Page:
Kenyan landlords, especially those stationed in Nairobi, made high returns through property sales or through charging rent despite a weakening Shilling, a new report by Hass Consult has revealed.
The report covering the fourth quarter of 2023 released on Monday showed that all 18 suburbs within the city attracted higher returns for all house purchases.
According to the report, inflation averaged 7.7 per cent in 2023 which forced consumers to reduce their spending due to the high cost of living.
Furthermore, the weakened Shilling, currently trading at Ksh160 against the dollar, raised input costs for developers, which in high-demand suburbs had inflationary effects on property prices.
An aerial view of Nairobi City’s skyline in 2023.
Even with the increased input prices, the property market offered a total return of 8.3 per cent in the fourth quarter of the year, illustrating renewed resilience in the face of the challenging conditions that also included high-interest rates.
According to Sakina Hassanali, Head of Development, Consulting and Research at Hass Consult, the weaker currency made the property market attractive to foreign investment.
“Although the weaker currency raises input costs for developers on ongoing and future projects, it makes the Kenyan property market attractive to foreign investment, buoying asking prices due to augmented demand from these investors,” she stated.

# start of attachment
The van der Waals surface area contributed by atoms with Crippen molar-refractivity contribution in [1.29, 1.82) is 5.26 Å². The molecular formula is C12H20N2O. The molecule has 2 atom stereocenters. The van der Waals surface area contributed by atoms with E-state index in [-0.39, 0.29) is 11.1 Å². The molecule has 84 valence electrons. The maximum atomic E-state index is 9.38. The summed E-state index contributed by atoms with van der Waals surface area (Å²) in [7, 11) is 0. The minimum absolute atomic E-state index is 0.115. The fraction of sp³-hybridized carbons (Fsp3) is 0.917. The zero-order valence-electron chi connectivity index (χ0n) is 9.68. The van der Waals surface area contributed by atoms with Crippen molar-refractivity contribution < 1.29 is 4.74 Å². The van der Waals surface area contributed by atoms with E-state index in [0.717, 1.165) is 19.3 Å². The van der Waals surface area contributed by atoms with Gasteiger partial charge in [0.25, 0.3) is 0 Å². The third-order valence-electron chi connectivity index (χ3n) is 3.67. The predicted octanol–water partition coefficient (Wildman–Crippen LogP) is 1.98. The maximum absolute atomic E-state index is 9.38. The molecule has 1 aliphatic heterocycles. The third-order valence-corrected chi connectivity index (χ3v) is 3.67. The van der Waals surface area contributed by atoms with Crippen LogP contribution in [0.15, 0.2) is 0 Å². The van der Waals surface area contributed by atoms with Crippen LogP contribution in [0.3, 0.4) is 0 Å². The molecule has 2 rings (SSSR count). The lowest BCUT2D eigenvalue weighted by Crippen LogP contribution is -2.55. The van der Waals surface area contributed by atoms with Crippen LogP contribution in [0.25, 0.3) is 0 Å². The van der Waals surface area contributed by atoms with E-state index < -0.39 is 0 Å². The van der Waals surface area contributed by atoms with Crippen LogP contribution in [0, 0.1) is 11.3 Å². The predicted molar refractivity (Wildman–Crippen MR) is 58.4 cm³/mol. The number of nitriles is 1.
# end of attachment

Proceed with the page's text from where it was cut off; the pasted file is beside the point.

Several estates had better returns on an annual basis with Ongata Rongai leading at 15.4 percent followed by Athi River (15 percent) Kitengela (11.6 percent), Loresho (11.5 percent).
“These returns competed favourably with those of Treasury bills and bonds whose net returns ranged from 9.5 percent to 17 percent in 2023. Concerns about the safety of bonds due to the government’s high debt exposure however saw some investors seek alternative investments, which included property,” added the report.
“The property returns from the best-performing satellite towns and suburbs also outperformed the NSE 20 Share Index, which had a return of -9.4 percent in 2023, and bank savings that averaged 3.8 percent in interest through the first 10 months of the year.”
This comes as more landlords continue to make a shift by charging rent in dollars in the high-end neighbourhoods such as Karen, Runda and Lavington among others.
Shunguli Duncan of Rock Field Properties told Kenyans.co.ke last week that the number of landlords demanding that rent be paid in Dollars had increased exponentially in recent times.
“Some of the owners are not local, they are expatriates. They prefer dollars because of the instability of the Kenyan Shilling,” he explained.
Nairobi Securities Exchange, Nairobi Kenya.